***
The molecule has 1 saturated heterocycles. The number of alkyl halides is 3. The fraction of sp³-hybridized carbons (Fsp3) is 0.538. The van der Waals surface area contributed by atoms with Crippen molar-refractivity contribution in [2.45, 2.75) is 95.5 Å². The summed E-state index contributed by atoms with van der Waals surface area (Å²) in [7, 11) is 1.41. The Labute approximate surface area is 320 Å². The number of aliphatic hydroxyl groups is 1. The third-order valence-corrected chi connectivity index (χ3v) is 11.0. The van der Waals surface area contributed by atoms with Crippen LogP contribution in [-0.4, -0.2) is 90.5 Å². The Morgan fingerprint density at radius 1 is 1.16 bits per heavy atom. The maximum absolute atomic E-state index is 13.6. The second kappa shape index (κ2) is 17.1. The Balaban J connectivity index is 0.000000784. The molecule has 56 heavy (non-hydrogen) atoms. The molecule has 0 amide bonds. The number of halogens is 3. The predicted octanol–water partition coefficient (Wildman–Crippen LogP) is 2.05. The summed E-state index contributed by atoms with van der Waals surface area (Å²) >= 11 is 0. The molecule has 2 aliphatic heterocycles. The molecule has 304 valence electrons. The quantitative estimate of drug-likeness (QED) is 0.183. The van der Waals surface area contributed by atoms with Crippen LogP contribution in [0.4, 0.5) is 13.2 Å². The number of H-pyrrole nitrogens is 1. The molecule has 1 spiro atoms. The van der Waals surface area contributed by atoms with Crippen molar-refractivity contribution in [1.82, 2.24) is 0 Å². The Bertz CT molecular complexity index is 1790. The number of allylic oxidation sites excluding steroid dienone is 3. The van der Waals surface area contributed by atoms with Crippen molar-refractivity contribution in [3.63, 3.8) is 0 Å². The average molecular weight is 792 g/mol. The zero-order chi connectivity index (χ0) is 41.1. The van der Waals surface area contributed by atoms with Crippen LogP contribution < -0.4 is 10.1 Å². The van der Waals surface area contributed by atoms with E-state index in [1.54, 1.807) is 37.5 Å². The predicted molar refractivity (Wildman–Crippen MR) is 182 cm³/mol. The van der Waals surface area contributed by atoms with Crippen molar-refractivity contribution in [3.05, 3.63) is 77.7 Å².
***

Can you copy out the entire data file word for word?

The molecule has 1 saturated heterocycles. The number of alkyl halides is 3. The fraction of sp³-hybridized carbons (Fsp3) is 0.538. The van der Waals surface area contributed by atoms with Crippen molar-refractivity contribution in [2.45, 2.75) is 95.5 Å². The summed E-state index contributed by atoms with van der Waals surface area (Å²) in [7, 11) is 1.41. The Labute approximate surface area is 320 Å². The number of aliphatic hydroxyl groups is 1. The third-order valence-corrected chi connectivity index (χ3v) is 11.0. The van der Waals surface area contributed by atoms with Crippen LogP contribution in [-0.4, -0.2) is 90.5 Å². The Morgan fingerprint density at radius 1 is 1.16 bits per heavy atom. The maximum absolute atomic E-state index is 13.6. The second kappa shape index (κ2) is 17.1. The Balaban J connectivity index is 0.000000784. The molecule has 56 heavy (non-hydrogen) atoms. The molecule has 0 amide bonds. The number of halogens is 3. The predicted octanol–water partition coefficient (Wildman–Crippen LogP) is 2.05. The summed E-state index contributed by atoms with van der Waals surface area (Å²) >= 11 is 0. The molecule has 2 aliphatic heterocycles. The molecule has 304 valence electrons. The quantitative estimate of drug-likeness (QED) is 0.183. The van der Waals surface area contributed by atoms with Crippen LogP contribution in [0.4, 0.5) is 13.2 Å². The number of H-pyrrole nitrogens is 1. The molecule has 1 spiro atoms. The van der Waals surface area contributed by atoms with Crippen molar-refractivity contribution in [1.82, 2.24) is 0 Å². The Bertz CT molecular complexity index is 1790. The number of allylic oxidation sites excluding steroid dienone is 3. The van der Waals surface area contributed by atoms with Crippen molar-refractivity contribution in [3.63, 3.8) is 0 Å². The average molecular weight is 792 g/mol. The zero-order chi connectivity index (χ0) is 41.1. The van der Waals surface area contributed by atoms with Crippen LogP contribution < -0.4 is 10.1 Å². The van der Waals surface area contributed by atoms with E-state index in [1.54, 1.807) is 37.5 Å². The predicted molar refractivity (Wildman–Crippen MR) is 182 cm³/mol. The van der Waals surface area contributed by atoms with Crippen molar-refractivity contribution in [3.05, 3.63) is 77.7 Å².